When it comes to saving for retirement in a tax-advantaged manner, you have choices. You can put money into an employer-sponsored 401(k) if your company offers one. And if it doesn't, you can contribute to an IRA as long as you have earned income.

Now IRAs come in two varieties -- traditional and Roth. The upside of saving in a traditional IRA is getting an immediate tax break on the money you put. However, withdrawals are then taxable during retirement.

With a Roth IRA, there's no immediate tax break on contributions. But once you retire, you can enjoy tax-free withdrawals from that account. And at a time in life when money may be tighter, not having to worry about paying the IRS those taxes is a good thing.

A smiling person at a laptop.

Image source: Getty Images.

But there's a pitfall you might encounter on the road to funding a Roth IRA -- earning too much to qualify. Each year, the IRS sets income limits for Roth IRA contributions, and if you make too much, you can't contribute to a Roth IRA directly.

This doesn't mean a Roth IRA is off the table, because you can always fund a traditional IRA and convert it to a Roth after the fact. But if you'd rather go the more straightforward route, you'll need a certain income to qualify.

Next year, however, the income limits for Roth IRA contributions are going up. So even if you're a higher earner, you may have the option to fund one of these plans without having to go a circuitous route.

2023's Roth IRA income limits 

The income limits for Roth IRA contributions hinge on your tax-filing status. If you're single and earn under $129,000 this year, you can make a full Roth IRA contribution. From there, contributions to a Roth IRA start to phase out and are barred once your income exceeds $144,000.

If you're married filing jointly and earn under $204,000 this year, you can make your full Roth IRA contribution. From there, contributions begin to phase out and are barred once your income surpasses the $214,000 mark.

Next year, the Roth IRA income limit for single tax-filers is rising to $138,000 for full contributions, and contributions will only be barred once your income exceeds $153,000. For married couples filing jointly, 2023's Roth IRA income limit is $218,000 for full contributions. And contributions are barred once your joint income exceeds $228,000.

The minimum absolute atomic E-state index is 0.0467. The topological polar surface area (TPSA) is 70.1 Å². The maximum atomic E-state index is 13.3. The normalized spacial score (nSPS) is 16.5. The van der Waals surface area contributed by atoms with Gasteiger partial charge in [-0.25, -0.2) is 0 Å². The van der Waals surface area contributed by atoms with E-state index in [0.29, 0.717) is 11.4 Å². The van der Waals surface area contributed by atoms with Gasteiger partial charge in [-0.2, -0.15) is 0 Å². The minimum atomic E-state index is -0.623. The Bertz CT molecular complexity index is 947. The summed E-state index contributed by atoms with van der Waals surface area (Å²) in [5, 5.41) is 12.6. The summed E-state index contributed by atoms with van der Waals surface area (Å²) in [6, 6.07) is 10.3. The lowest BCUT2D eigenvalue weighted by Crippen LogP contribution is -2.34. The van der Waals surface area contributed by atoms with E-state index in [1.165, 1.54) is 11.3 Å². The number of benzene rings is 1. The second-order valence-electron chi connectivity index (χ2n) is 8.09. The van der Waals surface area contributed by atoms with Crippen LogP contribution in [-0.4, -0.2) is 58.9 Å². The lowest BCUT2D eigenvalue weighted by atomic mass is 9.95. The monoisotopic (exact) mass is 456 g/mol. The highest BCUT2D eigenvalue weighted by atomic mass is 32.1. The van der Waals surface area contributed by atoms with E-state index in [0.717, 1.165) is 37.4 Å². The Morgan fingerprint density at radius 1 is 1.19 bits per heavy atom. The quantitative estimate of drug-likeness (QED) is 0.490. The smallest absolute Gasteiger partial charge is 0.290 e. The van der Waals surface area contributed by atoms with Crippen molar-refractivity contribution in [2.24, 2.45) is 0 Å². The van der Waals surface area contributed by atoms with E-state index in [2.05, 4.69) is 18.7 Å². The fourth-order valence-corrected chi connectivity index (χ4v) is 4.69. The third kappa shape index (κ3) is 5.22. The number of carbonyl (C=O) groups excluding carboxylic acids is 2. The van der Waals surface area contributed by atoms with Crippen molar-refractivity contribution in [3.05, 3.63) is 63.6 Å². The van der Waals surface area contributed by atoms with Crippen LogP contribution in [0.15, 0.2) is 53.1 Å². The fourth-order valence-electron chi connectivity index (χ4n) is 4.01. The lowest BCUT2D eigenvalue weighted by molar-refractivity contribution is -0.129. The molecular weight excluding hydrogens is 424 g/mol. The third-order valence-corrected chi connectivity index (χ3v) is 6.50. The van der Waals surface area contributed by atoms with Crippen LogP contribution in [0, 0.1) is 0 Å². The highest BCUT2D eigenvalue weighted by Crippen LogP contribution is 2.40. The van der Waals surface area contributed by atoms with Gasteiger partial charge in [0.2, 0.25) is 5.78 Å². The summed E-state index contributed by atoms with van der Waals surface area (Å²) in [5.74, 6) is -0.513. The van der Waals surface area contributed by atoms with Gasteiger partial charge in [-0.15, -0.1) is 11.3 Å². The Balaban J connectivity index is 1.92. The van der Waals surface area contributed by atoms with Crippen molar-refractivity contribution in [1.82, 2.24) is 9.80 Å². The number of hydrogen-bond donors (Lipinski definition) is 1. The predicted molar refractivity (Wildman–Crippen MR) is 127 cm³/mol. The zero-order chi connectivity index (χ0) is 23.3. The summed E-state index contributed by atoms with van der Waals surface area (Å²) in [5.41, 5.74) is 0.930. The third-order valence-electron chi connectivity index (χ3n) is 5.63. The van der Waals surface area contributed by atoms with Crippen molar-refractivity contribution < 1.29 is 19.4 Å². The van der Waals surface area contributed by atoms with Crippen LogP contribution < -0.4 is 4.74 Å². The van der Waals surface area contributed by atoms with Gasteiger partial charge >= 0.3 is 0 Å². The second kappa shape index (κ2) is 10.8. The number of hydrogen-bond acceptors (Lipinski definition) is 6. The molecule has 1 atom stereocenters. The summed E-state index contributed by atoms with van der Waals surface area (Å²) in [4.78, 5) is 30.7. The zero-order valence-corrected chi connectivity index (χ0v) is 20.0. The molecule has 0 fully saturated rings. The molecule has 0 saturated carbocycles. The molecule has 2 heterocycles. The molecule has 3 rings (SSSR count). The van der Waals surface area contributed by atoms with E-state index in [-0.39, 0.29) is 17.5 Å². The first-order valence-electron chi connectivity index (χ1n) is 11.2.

You'll notice that these are sizable jumps from 2022's limits. And that means a lot more savers could be eligible for a Roth IRA in 2023.

Should you save in a Roth IRA?

Some people prefer to keep their money in a traditional IRA because of the up-front tax break. But Roth IRAs offer a number of benefits you shouldn't overlook.

For one thing, there's protection against tax rate increases. Right now, we know what the various IRS tax brackets look like. But we don't know how high tax rates will be 10, 20, 30 or 40 years down the line. If you keep your retirement savings in a Roth IRA, you'll effectively lock in your current tax rate on that money -- and avoid having to pay a higher tax rate on withdrawals.

Also, Roth IRAs are the only tax-advantaged retirement plan to not impose required minimum distributions. That gives you a lot more flexibility with your money. You can leave it to grow tax-free well into your retirement if you don't need to take withdrawals right away, and you can also gift a large chunk of that money to your heirs if that's a route you want to take.

All told, there are plenty of good reasons to make a Roth IRA your retirement savings' home. And even if you earned too much this year to contribute, that doesn't mean that option won't open up in 2023.